Tracking create dates for columns

This section describes the crdate column of the system catalogs.

Adaptive Server version 12.5 includes the following new columns in the system catalogs:

These system catalogs store creation dates for some objects, and are useful for tracking schema changes at a high level.

sysdatabases.crdate and sysusages.crdate

sysdatabases.crdate stores the database’s creation date. sysusages.crdate includes information about when the databases were altered by alter database, which allows you to track the growth rate of your database.

sysobjects.crdate and sysindexes.crdate

sysobjects.crdate reports the date that objects (tables, views, procedures, defaults, rules, constraints, and so on) were created. The sysobjects.crdate remains fixed through the life of the object.

For example, the following query displays the creation date for objects, ordered by type:

select id, type, name, crdate from sysobjects order by type
 id          type  name                       crdate
----------- ----   -------------------------- --------------------------
288001026    P     sp_procxmode               Jun  8 2001  9:43AM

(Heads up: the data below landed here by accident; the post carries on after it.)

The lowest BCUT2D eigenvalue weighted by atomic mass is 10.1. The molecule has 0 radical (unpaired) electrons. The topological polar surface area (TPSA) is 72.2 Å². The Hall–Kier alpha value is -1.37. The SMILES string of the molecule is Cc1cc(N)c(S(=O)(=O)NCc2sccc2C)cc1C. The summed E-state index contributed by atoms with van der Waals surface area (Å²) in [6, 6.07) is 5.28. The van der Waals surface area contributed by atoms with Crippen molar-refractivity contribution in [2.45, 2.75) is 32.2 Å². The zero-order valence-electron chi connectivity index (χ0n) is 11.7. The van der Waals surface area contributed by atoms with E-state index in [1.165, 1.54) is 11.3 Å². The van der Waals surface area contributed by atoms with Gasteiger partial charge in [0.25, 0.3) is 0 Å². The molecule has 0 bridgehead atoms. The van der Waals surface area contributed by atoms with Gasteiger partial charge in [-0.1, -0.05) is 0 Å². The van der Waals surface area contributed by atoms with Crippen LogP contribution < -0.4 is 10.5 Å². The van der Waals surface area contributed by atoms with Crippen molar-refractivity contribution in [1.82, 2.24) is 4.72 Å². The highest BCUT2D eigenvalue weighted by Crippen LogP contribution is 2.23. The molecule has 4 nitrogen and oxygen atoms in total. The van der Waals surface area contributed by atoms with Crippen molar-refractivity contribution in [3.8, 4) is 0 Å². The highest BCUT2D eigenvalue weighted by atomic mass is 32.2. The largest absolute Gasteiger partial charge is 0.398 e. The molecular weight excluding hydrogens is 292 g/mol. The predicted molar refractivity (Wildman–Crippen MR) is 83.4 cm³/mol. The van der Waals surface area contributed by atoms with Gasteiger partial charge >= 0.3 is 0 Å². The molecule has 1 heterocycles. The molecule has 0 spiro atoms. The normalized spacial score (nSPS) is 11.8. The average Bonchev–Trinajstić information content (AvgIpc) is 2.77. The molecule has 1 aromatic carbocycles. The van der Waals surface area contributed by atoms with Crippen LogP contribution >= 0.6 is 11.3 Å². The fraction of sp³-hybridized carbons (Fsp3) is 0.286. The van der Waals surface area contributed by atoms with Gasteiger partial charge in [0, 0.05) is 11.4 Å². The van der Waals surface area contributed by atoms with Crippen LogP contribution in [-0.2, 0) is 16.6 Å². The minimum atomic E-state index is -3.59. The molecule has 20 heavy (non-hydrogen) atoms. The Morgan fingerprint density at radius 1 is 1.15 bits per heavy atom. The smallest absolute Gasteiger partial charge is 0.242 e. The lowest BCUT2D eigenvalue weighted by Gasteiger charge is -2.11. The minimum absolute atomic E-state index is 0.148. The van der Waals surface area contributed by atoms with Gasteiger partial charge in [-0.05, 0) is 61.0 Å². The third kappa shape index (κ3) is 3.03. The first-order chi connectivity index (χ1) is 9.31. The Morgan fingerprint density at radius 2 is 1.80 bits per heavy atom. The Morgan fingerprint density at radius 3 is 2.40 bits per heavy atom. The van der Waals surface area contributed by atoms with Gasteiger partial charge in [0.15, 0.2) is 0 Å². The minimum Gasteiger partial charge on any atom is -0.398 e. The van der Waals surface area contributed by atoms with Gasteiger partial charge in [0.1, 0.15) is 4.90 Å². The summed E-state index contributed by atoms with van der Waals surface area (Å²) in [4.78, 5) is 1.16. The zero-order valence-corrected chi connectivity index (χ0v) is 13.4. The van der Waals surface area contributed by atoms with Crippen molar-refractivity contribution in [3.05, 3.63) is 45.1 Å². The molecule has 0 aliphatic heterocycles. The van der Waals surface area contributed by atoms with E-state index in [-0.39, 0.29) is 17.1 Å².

304001083    P     sp_validlang               Jun  8 2001  9:43AM
320001140    P     sp_getmessage              Jun  8 2001  9:43AM
240000855    U     spt_ijdbc_conversion       Jun  8 2001  9:43AM
272000969    U     ijdbc_function_escapes     Jun  8 2001  9:43AM

Objects such as unique constraints, and referential constraints created as part of a create table statement have the same crdate in sysobjects and sysindexes.

You can track creation dates of constraints added by alter table subsequent to the creation of the table using the sysobjects.crdate for the constraint’s tableid, which you can retrieve from sysconstraints.

sysindexes.crdate displays the date you re-created an index. For a newly created index, sysindexes.crdate reports the date when you built the index. If you rebuild existing indexes, sysindexes.crdate reports this date. For example, you drop and rebuild a clustered index, and then rebuilt all non-clustered indexes, the crdate value in sysindexes is the same for all indexes you rebuilt as part of this operation. Other DDL operations like reorg rebuild, alter table lock change, or alter table to modify a schema along with data copy are performed, will also cause indexes to be rebuilt.

For DOL tables, as the index ID entry 0 is never changed, the crdate value in sysobjects will be the same as that in sysindexes, unless the table’s locking scheme was modified from allpages to datarows or datapages.

If the sysindexes.crdate is more recent than sysobjects.crdate, it means that the index was either built or rebuilt much after the initial table creation.